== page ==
Svatopluk I or Svätopluk I, also known as Svatopluk the Great (Latin: Zuentepulc, Zuentibald, Sventopulch, Old Church Slavic Свѧтопълкъ and transliterated Svętopъłkъ, Greek: Sphendoplokos) was a ruler of Great Moravia, which attained its maximum territorial expansion during his reign (870-871, 871-894).
Svatopluk's career started in the 860s, when he governed a principality within Moravia, the location of which is still a matter of debate among historians, under the suzerainty of his uncle, Rastislav.
In 870 Svatopluk dethroned Rastislav, who was a vassal of Louis the German, and betrayed him to the Franks. Within a year, however, the Franks also imprisoned Svatopluk. After the Moravians rebelled against the Franks, Svatopluk was released and led the rebels to victory over the invaders. Although he was obliged to pay tribute to East Francia under the peace treaty concluded at Forchheim (Germany) in 874, he was able to expand his territories outside the Franks' sphere of interest in the following years. His forces even invaded the March of Pannonia within East Francia in 882.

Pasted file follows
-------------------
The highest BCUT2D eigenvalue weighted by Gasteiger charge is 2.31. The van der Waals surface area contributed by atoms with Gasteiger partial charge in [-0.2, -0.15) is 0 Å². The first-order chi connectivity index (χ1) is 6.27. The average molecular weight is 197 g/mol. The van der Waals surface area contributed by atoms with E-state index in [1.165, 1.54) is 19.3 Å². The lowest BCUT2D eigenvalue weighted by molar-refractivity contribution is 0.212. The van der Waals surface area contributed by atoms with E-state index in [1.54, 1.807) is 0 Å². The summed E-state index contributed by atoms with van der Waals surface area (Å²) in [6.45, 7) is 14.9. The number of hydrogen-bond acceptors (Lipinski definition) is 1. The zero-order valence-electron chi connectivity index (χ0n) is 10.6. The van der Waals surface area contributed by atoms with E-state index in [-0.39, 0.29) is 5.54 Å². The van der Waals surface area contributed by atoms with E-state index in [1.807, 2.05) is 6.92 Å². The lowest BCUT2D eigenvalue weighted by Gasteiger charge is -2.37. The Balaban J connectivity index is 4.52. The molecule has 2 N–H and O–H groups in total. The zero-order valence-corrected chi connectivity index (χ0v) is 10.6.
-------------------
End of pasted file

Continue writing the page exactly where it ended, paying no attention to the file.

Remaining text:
Svatopluk established a good relationship with the popes, and he and his people were formally taken under the protection of the Holy See in 880. Pope Stephen V even addressed him as "King" in a letter written in 885. Svatopluk seems to have wanted to appease the German clergy who opposed the conducting of the liturgy in Old Church Slavonic, and he expelled the disciples of Methodius from Moravia in 886, after their teacher's death.
Svatopluk's state was a loose assemblage of principalities and also included conquered territories.
Not long after his death Svatopluk's realm of Great Moravia collapsed in the midst of a power struggle between his sons and the intensifying Hungarian raids.
Svatopluk, whose empire encompassed the whole or parts of the territory of modern Slovakia, has occasionally been presented as a "Slovak King" in literary works since the 18th century, the period of the Slovak national awakening.